Here’s the latest from some of the Browns’ top rivals.

  • The Bengals are set on the left side of their offensive line, with Cordy Glenn, Clint Boling and Billy Price entrenched as starters. With 2015 high draft picks Jake Fisher and Cedric Ogbuehi, along with Giants castoff Bobby Hart, involved in the right tackle competition, Cincinnati perhaps has less certainty about who will play right guard. Former UDFAs Trey Hopkins and Alex Redmond, and 2016 fifth-rounder Christian Westerman, are going to vie for that spot, Jim Owczarski of the Cincinnati Enquirer notes. PFF’s No. 41 tackle in 2017, Hopkins is the incumbent, playing 707 snaps last season and starting 12 games.
  • Continuing this afternoon’s theme of AFC North offensive lines, the Steelers appear to be close to slotting Chukwuma Okorafor as the swing tackle behind Alejandro Villanueva and Marcus Gilbert. The Steelers may be leaning toward placing Matt Feiler in as a backup interior lineman, Tim Benz of the Pittsburgh Tribune-Review writes. A third-round pick, Okorafor would then be in line to replace Chris Hubbard, the new Browns right tackle, in that swing job. “Chuks, we drafted that guy for that reason,” Steelers offensive line coach Mike Munchak said. “Now the young guy gets a chance kind of like Al a few years ago. And last year, Chris Hubbard got the opportunity with Marcus out. We’ve got a lot of time to work with him. Right now, that’s our guy going forward.” Gilbert’s contract expires after the 2019 season, and although Ben Roethlisberger would prefer he be re-signed in advance of his walk year, the high-end right tackle has dealt with injuries and a suspension in recent years and will be 31 in February.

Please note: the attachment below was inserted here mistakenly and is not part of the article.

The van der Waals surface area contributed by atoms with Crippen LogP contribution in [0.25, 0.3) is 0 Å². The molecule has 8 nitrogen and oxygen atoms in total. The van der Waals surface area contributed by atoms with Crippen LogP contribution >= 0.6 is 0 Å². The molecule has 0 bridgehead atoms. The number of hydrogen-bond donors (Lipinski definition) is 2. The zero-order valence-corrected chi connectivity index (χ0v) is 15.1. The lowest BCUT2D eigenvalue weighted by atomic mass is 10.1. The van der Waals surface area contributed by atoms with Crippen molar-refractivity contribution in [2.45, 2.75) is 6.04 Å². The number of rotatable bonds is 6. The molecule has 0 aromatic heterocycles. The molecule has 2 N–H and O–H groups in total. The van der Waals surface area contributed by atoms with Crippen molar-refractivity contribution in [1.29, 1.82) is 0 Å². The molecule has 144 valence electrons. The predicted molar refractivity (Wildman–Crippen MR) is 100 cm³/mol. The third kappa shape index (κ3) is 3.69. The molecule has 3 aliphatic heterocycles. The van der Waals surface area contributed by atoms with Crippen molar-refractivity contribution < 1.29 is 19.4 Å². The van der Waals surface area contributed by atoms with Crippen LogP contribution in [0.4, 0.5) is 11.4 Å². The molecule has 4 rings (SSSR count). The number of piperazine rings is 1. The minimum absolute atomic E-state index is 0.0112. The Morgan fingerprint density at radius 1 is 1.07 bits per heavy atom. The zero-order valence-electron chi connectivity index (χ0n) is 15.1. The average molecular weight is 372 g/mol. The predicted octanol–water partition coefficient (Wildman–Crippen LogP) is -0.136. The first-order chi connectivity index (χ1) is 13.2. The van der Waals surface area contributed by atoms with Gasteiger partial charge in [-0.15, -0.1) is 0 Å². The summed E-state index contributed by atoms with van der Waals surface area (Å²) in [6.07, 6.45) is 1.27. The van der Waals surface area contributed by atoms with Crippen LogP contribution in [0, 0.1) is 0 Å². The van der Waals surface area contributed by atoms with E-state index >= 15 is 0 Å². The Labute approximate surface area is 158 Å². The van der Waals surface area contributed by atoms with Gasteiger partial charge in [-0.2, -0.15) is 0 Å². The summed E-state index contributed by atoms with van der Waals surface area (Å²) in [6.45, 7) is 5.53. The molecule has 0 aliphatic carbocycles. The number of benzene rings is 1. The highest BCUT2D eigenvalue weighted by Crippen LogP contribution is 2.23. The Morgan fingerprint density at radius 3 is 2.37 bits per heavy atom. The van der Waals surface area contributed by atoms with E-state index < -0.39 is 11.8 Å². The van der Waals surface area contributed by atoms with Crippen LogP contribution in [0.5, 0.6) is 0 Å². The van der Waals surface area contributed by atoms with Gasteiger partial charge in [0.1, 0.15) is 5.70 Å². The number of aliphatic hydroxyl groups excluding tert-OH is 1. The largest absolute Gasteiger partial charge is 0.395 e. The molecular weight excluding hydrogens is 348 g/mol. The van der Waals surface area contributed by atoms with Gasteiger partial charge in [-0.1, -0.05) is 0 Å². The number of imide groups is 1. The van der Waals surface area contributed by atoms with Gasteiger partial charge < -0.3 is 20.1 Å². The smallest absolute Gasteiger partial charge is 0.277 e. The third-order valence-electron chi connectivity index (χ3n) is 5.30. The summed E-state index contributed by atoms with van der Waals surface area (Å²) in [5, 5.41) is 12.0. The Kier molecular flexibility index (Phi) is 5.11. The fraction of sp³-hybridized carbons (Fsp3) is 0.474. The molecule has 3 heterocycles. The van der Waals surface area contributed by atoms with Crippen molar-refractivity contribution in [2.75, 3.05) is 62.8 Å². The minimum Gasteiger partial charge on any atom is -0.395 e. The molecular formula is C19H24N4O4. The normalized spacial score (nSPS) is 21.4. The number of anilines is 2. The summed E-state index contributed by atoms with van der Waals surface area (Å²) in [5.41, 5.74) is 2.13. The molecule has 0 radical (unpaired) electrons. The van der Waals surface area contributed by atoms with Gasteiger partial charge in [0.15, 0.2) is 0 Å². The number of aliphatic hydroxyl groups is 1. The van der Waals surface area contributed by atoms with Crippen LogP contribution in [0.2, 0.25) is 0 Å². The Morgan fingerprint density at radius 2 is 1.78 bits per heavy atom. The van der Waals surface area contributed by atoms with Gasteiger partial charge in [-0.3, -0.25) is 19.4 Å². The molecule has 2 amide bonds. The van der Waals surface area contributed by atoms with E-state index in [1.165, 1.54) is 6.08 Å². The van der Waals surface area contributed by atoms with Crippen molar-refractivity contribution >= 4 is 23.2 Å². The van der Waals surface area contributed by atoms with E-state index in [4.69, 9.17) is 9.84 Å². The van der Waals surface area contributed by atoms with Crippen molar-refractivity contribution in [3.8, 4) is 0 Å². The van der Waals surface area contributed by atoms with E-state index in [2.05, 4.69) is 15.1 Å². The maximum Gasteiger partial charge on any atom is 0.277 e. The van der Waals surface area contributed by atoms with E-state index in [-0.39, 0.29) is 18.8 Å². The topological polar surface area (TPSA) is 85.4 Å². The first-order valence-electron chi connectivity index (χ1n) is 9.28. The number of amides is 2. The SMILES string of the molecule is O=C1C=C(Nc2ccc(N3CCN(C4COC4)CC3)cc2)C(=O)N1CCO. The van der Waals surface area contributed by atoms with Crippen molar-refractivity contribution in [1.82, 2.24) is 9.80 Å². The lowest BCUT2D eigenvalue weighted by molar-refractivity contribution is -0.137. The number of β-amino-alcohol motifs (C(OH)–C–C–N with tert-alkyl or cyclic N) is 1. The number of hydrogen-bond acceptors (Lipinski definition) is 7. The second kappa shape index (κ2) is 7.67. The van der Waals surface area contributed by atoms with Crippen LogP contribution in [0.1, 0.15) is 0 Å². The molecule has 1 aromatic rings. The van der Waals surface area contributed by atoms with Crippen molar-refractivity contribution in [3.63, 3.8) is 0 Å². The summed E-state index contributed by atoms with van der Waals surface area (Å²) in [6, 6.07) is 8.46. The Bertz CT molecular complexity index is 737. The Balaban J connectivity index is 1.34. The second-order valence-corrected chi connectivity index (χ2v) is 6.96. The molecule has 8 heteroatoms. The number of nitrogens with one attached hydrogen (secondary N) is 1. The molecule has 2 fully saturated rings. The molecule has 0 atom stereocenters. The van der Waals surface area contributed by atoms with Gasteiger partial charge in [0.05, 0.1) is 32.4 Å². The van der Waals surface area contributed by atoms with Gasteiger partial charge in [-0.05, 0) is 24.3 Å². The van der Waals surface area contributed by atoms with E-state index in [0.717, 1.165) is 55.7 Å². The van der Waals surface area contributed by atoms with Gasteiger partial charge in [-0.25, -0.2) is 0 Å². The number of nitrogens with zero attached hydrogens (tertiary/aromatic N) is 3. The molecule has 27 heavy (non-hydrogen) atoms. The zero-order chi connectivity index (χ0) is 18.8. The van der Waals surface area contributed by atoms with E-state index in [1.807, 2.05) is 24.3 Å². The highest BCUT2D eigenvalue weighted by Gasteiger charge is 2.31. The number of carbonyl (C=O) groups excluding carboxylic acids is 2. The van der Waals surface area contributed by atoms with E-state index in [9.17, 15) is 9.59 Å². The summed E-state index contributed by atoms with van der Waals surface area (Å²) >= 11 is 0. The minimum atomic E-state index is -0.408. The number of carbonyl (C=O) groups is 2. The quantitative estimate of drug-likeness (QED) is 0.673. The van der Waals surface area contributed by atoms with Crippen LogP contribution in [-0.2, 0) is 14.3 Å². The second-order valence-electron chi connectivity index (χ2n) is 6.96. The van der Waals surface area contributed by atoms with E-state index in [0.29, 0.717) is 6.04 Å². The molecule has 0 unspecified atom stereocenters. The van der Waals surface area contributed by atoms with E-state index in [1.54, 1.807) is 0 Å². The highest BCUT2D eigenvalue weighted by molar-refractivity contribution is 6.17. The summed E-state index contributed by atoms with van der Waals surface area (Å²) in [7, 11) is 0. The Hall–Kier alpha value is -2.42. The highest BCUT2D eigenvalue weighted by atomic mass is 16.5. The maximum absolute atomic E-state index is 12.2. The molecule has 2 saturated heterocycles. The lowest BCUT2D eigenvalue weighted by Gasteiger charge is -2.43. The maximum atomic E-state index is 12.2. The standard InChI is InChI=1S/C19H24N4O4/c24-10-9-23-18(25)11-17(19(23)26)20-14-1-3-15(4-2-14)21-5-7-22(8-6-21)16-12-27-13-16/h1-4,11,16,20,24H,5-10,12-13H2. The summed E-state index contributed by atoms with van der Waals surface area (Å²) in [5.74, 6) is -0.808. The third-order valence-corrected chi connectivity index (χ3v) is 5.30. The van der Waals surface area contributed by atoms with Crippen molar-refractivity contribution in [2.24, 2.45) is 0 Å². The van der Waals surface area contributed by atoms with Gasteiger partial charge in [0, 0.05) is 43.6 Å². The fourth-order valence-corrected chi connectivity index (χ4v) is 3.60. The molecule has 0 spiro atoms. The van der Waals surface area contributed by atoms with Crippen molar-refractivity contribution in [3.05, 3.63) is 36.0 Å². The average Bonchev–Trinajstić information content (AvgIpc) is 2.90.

• While it’s unlikely Jordan Dangerfield will be able to keep first-round pick Terrell Edmunds off the field, he exited the Steelers’ offseason program as a first-string safety, per Joe Rutter of the Tribune-Review. Morgan Burnett missed minicamp because of an injury Mike Tomlin deemed minor. Edmunds ran with the second-team defense but is expected to get looks at safety and linebacker for a Steelers team that was deficient at those spots at the end of last season. Dangerfield is a fifth-year player who hasn’t seen action since 2016.

Extra Points: Anderson, Verrett, Steelers

C.J. Anderson seemed surprised he didn’t see better offers after the Broncos released him. The Panthers signed the sixth-year veteran to a one-year, $1.75MM deal that comes with a $500K signing bonus. While Anderson was making much more with the Broncos the past two years, Denver didn’t do him any favors by cutting him so late into free agency. However, Anderson asked for a one-year deal for the purposes of re-entering free agency in 2019.